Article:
The Trout

April 9, 2023 at 8:30 a.m. Laurie Feetham

“When you feel a little tug on your line, the fish is taking the bait. Pull short and quick to set the hook. If the fish pulls back, he’s hooked and you can reel him in,” advises Daddy.

My first true fishing trip! Most times, my family goes fishing off Westport, on the Pacific Coast. I’m seven, too little to go fishing on the ocean, so I stay ashore with other kids and a few adults who are avoiding seasickness. It’s fun, but it’s not fishing.

One particular week, we stay in a cabin at Monte Cristo, where I can fish from the bank of a freshwater stream. Gazing into that stream, I see a trout lurking. I name him Terry. Now I try to catch him. Through the rod, I feel tiny fish bumps. Daddy whispers, “Nibbles. Keep waiting.”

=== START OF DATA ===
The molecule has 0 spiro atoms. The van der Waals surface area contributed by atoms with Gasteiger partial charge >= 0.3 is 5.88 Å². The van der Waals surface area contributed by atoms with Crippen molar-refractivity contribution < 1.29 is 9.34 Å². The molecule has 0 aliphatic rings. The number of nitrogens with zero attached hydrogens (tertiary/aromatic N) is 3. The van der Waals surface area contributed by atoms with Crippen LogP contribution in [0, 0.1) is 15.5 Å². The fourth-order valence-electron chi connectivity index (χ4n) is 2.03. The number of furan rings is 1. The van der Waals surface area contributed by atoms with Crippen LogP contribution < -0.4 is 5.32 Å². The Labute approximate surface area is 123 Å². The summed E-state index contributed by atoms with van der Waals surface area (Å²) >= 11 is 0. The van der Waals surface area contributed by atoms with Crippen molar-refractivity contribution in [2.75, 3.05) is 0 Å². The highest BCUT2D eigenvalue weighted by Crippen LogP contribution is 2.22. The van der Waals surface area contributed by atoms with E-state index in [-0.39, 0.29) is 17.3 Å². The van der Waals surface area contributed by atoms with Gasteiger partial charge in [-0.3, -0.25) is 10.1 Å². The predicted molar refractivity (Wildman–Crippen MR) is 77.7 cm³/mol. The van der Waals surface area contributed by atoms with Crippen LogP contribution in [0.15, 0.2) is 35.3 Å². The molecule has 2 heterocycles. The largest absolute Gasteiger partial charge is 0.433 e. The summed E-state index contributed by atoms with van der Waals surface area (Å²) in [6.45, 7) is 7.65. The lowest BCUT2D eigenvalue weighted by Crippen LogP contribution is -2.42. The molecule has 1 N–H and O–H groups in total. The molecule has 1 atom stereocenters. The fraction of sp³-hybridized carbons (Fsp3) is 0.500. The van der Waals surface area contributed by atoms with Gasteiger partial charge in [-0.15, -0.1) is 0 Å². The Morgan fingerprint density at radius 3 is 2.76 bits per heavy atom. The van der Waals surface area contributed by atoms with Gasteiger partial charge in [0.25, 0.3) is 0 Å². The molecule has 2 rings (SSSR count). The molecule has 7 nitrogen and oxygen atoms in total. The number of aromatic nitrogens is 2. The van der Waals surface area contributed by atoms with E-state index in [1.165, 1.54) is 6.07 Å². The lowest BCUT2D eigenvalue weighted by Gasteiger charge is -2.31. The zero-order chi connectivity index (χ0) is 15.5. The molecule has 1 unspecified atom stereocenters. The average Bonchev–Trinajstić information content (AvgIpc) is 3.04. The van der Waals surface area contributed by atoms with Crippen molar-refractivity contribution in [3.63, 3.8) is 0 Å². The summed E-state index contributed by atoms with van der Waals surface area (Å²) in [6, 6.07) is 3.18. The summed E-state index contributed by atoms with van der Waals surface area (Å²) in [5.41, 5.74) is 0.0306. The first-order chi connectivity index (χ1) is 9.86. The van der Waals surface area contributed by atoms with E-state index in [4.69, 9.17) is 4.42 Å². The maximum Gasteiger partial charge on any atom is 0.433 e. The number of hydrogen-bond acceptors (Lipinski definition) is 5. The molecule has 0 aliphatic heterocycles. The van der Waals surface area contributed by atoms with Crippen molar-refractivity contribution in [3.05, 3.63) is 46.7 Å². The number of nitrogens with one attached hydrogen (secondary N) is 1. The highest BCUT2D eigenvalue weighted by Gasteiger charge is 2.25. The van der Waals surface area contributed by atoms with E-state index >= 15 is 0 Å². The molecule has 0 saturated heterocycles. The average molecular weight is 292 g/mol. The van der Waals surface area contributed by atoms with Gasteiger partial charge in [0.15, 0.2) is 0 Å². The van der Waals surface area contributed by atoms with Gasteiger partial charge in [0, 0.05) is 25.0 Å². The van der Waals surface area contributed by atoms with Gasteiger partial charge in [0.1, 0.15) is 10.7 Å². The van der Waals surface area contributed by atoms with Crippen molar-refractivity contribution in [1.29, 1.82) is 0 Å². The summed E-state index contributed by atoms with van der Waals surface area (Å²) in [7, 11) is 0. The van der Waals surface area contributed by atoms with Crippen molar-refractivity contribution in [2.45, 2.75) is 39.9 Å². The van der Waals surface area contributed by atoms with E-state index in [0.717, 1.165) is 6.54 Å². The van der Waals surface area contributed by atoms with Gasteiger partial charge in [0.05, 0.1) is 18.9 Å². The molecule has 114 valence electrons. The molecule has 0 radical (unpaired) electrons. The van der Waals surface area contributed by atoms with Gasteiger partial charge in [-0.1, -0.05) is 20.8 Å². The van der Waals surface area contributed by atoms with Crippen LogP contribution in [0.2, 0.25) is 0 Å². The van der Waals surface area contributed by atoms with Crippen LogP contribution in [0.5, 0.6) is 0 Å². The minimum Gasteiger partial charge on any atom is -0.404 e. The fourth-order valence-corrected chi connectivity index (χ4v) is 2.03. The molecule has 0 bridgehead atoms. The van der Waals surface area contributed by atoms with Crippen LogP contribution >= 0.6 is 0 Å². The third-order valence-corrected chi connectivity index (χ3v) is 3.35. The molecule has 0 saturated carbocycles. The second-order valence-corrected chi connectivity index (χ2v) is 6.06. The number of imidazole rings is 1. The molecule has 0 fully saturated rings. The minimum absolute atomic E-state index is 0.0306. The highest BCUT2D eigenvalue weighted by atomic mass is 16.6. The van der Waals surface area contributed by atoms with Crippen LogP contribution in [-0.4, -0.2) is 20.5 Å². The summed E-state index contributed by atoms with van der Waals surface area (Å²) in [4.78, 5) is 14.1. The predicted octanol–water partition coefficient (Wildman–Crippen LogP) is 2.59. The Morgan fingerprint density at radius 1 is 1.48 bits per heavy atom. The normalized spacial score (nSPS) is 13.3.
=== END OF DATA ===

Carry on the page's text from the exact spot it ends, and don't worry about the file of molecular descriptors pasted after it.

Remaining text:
I wait. Then I feel a pull. I raise the line slightly. The fish pulls harder. I reel it in. It’s a trout, rainbow shiny and so wiggly and slippery that Daddy has to unhook it for me and drop it into the bucket of water that we use to keep our catch fresh.

At the cabin, I take a bath while Mom starts supper. She fries up the trout. When I appear at the table, she slides it onto my plate.
I stare at it solemnly then burst into tears.

“We can’t eat Terry Trout!” I sob.

The next day, we pick berries and pan for gold.

Forty-six years later, I live on a lake. “I hear it’s good fishing here,” a visitor comments. “You should fish.”

“I don’t think so,” I reply. “They’re the neighbors, you know.” ❖

Laurie Feetham is a longtime Northwest Prime Time reader and lives in Kenmore
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